Born George Nikolaivich Voznesensky
Only the third Metropolitan of the Synod of Bishops since the Revolution, Vladika Philaret's 21-year rule
was not without significance. It seems that to each Metropolitan God has
assigned specific tasks, laying different burdens on each one as if giving a
crown of thorns with the white klobuk . To the
first, Metropolitan Antony (Khrapovitsky) was given
the awesome responsibility of carrying our New Martyr Patriarch Tikhon's decree ordering the formation of a Higher Church
The second Chief Shepherd of the Church Abroad, Metropolitan Anastassy, reigned for nearly thirty years, and his life
and achievements have been written about extensively in the last OA. Like an
aged Moses, he led the exiled
Almost simultaneously with Vladika Philaret's election, massive changes in the spiritual
climate of the world began affecting the Church Abroad. Modernizations in
Roman Catholicism, innovations and ecumenism in other Orthodox jurisdictions,
a thirst for genuine holiness even among people born and bred to the
neo-paganism of modern life--all these forces manifested themselves in a veritable
tidal wave of new people, new "tribes ," coming into the Church
Abroad. And these came, not because they were Slavophiles
or ethnic dilettantes in search of borrowed "roots," but because
they sensed that the
One of the most respected writers of the Russian Church Abroad, the late Hieromonk Seraphim (Rose), himself a convert from Protestantism, was not a man given to exaggeration or overstatement, but Metropolitan Philaret's steadfast example so inspired him that in 1976 he wrote the fallowing evaluation of the Metro
"Among the primates of the Orthodox Churches today, there is only one from whom is always expected--and not only by members of his own Church, but by very many in a number of other Orthodox Churches as well-the clear voice of Orthodox righteousness and truth and conscience, untainted by political considerations or calculations of any kind. The voice of Metropolitan Philaret of New York, Chief Hierarch of the Russian Church Outside of Russia, is the only fully Orthodox voice among ail the Orthodox primates. In this he is like to the Holy Fathers of ancient times, who placed purity of Orthodoxy above all else, and he stands in the midst of today's confused religious world as a solitary champion of Orthodoxy in the spirit of the Ecumenical Councils." (Orthodox Word, vol. 12, No. 1, Jan .-Feb., 1976)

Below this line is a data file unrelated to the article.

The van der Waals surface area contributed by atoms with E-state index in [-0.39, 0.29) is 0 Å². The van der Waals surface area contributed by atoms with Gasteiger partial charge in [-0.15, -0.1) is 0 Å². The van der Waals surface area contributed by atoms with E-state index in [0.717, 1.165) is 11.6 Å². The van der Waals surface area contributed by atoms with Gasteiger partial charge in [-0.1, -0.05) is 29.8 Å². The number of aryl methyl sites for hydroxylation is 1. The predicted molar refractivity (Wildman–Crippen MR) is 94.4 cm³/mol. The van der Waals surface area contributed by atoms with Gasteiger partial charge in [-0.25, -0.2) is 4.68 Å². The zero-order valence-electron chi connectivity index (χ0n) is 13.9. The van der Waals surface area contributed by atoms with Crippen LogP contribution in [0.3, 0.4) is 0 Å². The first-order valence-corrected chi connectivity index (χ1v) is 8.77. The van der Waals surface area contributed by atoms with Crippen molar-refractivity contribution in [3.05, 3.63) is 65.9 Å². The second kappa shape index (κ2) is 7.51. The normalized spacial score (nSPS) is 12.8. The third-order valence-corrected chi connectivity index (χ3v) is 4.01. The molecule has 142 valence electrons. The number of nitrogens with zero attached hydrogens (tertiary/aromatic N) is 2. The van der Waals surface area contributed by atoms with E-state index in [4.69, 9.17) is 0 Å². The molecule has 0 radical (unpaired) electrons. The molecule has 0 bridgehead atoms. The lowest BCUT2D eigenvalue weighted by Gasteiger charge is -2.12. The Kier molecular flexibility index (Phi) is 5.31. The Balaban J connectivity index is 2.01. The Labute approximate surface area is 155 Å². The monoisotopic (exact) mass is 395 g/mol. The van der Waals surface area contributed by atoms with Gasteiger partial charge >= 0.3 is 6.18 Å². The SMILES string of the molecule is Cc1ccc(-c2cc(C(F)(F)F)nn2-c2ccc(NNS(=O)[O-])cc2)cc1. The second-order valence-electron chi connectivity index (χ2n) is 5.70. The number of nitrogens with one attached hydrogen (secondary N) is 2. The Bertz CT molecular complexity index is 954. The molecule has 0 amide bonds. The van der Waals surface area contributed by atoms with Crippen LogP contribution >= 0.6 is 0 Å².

Fr. Seraphim then explained that while those on what he called the "left" (liberal or reform-minded Orthodox) saw Vladika Metropolitan as an extremist, and those on the "right" with "zeal not according to knowledge" (Rom. 10;2) also misunderstood him, the Metropolitan was in reality only and simply "Orthodox," not knowing left or right "wings," wanting only to call back to Orthodoxy all those who have departed from the age-old Faith.
Accordingly, in addition to his many pastoral letters as presiding bishop, Met. Philaret also wrote several sorrowful Epistles to the hierarchies of other Orthodox jurisdictions in an effort to humbly but firmly remind them of their responsibilities as shepherds of their flocks and of the principles by which the Faith has always operated, in and out of season, when he saw signs of deviation from the True Faith.
As Fr. Seraphim said, "The Orthodox stand of
Met. Philaret is rooted in his experience from
childhood of the age-old Orthodox way of life ....
In his uncompromising stand for true Orthodoxy he is very like
his namesake in 19th-century
The article above is adapted from Metropolitan Philaret's obituary in Orthodox Life.